Harrison Ford probably wouldn’t have agreed to appear in TFA then, since he’s been rooting for Han to die since ESB.
It’s amazing how seemingly insignificant events like the quadjumper being destroyed ultimately started a paradigm shaking chain reactions that, for instance, caused Han to reunite with Ben and meet his tragic yet heartfelt end.
The Force truly does have a will, so it would seem, and everything that transpires within has a specific purpose or reason for happening (even if it’s not completely obvious to the characters or audience at first).
Classic era, classic feel. Modern classics, if you will.
Canon Galactic Civil War era. Can’t beat the classics;)
Of these two, Ahsoka. I know many decry her as annoying in earlier seasons, but to be honest, Ventress never had much character throughout the first 2 1/2 seasons either, beyond being a one-dimensional bad guy Dooku sends out to do his dirty work.
Ahsoka’s arc began in the TCW movie and is still ongoing, and in retrospect, is a pretty fascinating evolution from plucky Padawan into a semi-Gray Jedi, transformed by her relationship with the Jedi and pretty brutal experiences in the Clone War.
Regardless of how people feel about the characters, I haven’t really heard any serious criticisms about the actors’ respective portrayals.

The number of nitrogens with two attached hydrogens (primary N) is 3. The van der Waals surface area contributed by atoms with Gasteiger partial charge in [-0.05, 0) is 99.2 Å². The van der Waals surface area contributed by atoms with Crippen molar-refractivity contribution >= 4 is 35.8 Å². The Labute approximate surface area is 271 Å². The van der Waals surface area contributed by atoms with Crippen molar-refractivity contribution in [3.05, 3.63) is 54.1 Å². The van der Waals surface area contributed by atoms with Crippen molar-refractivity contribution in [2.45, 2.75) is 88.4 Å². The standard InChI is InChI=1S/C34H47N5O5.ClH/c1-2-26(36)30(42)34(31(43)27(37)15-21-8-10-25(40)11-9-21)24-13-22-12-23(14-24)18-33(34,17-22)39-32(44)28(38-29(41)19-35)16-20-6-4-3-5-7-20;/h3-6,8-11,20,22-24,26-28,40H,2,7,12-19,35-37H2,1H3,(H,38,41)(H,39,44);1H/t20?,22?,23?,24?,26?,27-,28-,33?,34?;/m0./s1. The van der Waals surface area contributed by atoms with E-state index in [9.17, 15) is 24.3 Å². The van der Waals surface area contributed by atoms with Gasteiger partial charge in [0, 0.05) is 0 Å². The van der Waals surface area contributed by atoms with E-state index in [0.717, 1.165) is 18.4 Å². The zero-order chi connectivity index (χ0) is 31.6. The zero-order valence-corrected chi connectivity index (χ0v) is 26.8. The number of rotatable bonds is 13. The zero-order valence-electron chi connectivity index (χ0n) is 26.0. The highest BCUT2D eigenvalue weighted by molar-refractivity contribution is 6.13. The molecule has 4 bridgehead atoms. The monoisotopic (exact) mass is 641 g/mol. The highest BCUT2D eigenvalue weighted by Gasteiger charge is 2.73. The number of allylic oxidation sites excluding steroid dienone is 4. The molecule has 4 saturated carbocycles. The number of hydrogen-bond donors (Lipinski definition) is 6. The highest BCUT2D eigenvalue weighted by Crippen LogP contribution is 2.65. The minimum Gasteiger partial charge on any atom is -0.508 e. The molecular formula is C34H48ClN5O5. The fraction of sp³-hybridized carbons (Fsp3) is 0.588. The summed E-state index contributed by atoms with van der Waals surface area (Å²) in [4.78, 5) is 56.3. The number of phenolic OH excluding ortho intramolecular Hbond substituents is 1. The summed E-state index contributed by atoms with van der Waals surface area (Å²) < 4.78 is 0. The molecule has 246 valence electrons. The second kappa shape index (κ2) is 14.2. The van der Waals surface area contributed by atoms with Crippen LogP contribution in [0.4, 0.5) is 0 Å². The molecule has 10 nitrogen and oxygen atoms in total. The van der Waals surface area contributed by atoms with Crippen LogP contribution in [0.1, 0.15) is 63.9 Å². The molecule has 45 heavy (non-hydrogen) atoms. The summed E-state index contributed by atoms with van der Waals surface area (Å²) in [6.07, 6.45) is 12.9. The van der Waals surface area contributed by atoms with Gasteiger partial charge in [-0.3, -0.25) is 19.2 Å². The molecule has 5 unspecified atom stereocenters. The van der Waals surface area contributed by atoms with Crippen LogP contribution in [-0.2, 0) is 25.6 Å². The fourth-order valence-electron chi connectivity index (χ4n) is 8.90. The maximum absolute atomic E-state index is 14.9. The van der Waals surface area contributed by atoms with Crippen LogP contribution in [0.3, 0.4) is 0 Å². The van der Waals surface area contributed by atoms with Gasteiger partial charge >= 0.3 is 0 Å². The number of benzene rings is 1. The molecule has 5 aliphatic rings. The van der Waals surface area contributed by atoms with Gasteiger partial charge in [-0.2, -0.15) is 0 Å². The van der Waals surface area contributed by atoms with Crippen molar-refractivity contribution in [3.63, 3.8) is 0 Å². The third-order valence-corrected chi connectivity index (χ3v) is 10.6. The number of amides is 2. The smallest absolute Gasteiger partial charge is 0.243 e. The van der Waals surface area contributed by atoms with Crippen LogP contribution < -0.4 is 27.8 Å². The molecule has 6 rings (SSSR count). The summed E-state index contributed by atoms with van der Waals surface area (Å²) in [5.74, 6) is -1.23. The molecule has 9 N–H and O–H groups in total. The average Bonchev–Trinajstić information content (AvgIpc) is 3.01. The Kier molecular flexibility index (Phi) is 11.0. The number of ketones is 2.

While Oscar Isaac was established as an actor before signing on, Boega, Ridley, and Driver were all relatively new actors who all do a pretty remarkable job, in my opinion. They have that special chemistry that makes their characters all the more likable, and look as though they’re having fun for while filming.
However, Driver’s semi-method acting takes it to another level, in my opinion. For such a reserved, and quite frankly, intimidating guy to be so believably emotional and vulnerable on screen takes acting chops. His other work in films such as Logan Lucky and Blackkklansman is further testament to his range and ability as an actor.
Kudos to him to for choosing to not live in the spotlight. I know many fans criticize Driver for not being more connected with the fan base, but I don’t think he’s the extrovert like Ridley or Boyega. I admire his decision to not put himself in situations he doesn’t want to be in.
As silly as it may sound, Padme dying of a “broken heart” or simply “losing the will to live” is rooted in real life trauma.
There are numerous studies that have found several tragic cases of individuals succumbing to “give-it-up-itis.”
As made-up as the term sounds, it’s a psychogenic process that more or less shuts down the brain when confronted with psychologically impossible-to-confront stimuli (in Padme’s case, having her husband turn into a zealous, genocidal child-killer and attempt to choke her to death).
To the point of the post, while I don’t think Shmi’s survival would’ve prevented Anakin’s turn, I do think it would place Anakin in an interesting situation.